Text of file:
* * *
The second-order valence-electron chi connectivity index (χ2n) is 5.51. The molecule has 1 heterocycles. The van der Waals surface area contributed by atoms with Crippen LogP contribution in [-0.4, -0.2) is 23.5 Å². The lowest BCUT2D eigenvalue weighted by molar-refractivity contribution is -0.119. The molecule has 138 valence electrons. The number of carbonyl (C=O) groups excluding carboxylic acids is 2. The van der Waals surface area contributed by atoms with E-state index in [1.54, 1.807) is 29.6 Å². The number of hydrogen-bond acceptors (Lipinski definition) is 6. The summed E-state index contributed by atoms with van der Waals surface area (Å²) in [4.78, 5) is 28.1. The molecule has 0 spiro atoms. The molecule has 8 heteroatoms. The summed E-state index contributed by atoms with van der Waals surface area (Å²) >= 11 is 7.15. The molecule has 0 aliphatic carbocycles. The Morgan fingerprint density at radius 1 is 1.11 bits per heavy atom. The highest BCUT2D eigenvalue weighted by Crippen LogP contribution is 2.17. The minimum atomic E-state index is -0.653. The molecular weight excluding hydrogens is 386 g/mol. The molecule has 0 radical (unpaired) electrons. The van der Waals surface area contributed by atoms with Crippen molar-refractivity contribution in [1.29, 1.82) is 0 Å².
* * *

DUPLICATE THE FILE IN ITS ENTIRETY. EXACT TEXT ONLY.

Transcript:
The second-order valence-electron chi connectivity index (χ2n) is 5.51. The molecule has 1 heterocycles. The van der Waals surface area contributed by atoms with Crippen LogP contribution in [-0.4, -0.2) is 23.5 Å². The lowest BCUT2D eigenvalue weighted by molar-refractivity contribution is -0.119. The molecule has 138 valence electrons. The number of carbonyl (C=O) groups excluding carboxylic acids is 2. The van der Waals surface area contributed by atoms with E-state index in [1.54, 1.807) is 29.6 Å². The number of hydrogen-bond acceptors (Lipinski definition) is 6. The summed E-state index contributed by atoms with van der Waals surface area (Å²) in [4.78, 5) is 28.1. The molecule has 0 spiro atoms. The molecule has 8 heteroatoms. The summed E-state index contributed by atoms with van der Waals surface area (Å²) >= 11 is 7.15. The molecule has 0 aliphatic carbocycles. The Morgan fingerprint density at radius 1 is 1.11 bits per heavy atom. The highest BCUT2D eigenvalue weighted by Crippen LogP contribution is 2.17. The minimum atomic E-state index is -0.653. The molecular weight excluding hydrogens is 386 g/mol. The molecule has 0 radical (unpaired) electrons. The van der Waals surface area contributed by atoms with Crippen molar-refractivity contribution in [1.29, 1.82) is 0 Å².